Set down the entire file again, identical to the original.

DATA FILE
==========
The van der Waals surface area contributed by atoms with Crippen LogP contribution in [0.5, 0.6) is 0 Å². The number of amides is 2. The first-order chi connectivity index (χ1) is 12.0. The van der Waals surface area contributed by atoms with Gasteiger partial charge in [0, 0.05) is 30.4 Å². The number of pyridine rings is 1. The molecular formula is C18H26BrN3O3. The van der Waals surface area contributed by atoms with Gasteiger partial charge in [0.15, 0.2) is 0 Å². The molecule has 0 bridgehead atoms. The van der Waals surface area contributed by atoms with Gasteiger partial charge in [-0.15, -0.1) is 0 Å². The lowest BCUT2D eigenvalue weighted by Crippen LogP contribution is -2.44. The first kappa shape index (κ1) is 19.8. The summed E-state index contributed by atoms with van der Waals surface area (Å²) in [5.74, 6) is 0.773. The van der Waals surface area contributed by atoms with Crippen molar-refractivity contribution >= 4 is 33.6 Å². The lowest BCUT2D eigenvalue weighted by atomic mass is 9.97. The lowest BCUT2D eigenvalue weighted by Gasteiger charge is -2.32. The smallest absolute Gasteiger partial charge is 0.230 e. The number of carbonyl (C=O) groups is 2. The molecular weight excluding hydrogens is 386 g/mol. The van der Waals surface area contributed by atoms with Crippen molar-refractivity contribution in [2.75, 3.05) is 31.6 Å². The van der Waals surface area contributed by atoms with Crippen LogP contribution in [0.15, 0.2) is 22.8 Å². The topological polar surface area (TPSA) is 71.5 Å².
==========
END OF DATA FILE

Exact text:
The van der Waals surface area contributed by atoms with Crippen LogP contribution in [0.5, 0.6) is 0 Å². The number of amides is 2. The first-order chi connectivity index (χ1) is 12.0. The van der Waals surface area contributed by atoms with Gasteiger partial charge in [0, 0.05) is 30.4 Å². The number of pyridine rings is 1. The molecular formula is C18H26BrN3O3. The van der Waals surface area contributed by atoms with Gasteiger partial charge in [0.15, 0.2) is 0 Å². The molecule has 0 bridgehead atoms. The van der Waals surface area contributed by atoms with Gasteiger partial charge in [-0.15, -0.1) is 0 Å². The lowest BCUT2D eigenvalue weighted by Crippen LogP contribution is -2.44. The first kappa shape index (κ1) is 19.8. The summed E-state index contributed by atoms with van der Waals surface area (Å²) in [5.74, 6) is 0.773. The van der Waals surface area contributed by atoms with Crippen molar-refractivity contribution >= 4 is 33.6 Å². The lowest BCUT2D eigenvalue weighted by atomic mass is 9.97. The lowest BCUT2D eigenvalue weighted by Gasteiger charge is -2.32. The smallest absolute Gasteiger partial charge is 0.230 e. The number of carbonyl (C=O) groups is 2. The molecular weight excluding hydrogens is 386 g/mol. The van der Waals surface area contributed by atoms with Crippen molar-refractivity contribution in [2.75, 3.05) is 31.6 Å². The van der Waals surface area contributed by atoms with Crippen LogP contribution in [0.15, 0.2) is 22.8 Å². The topological polar surface area (TPSA) is 71.5 Å².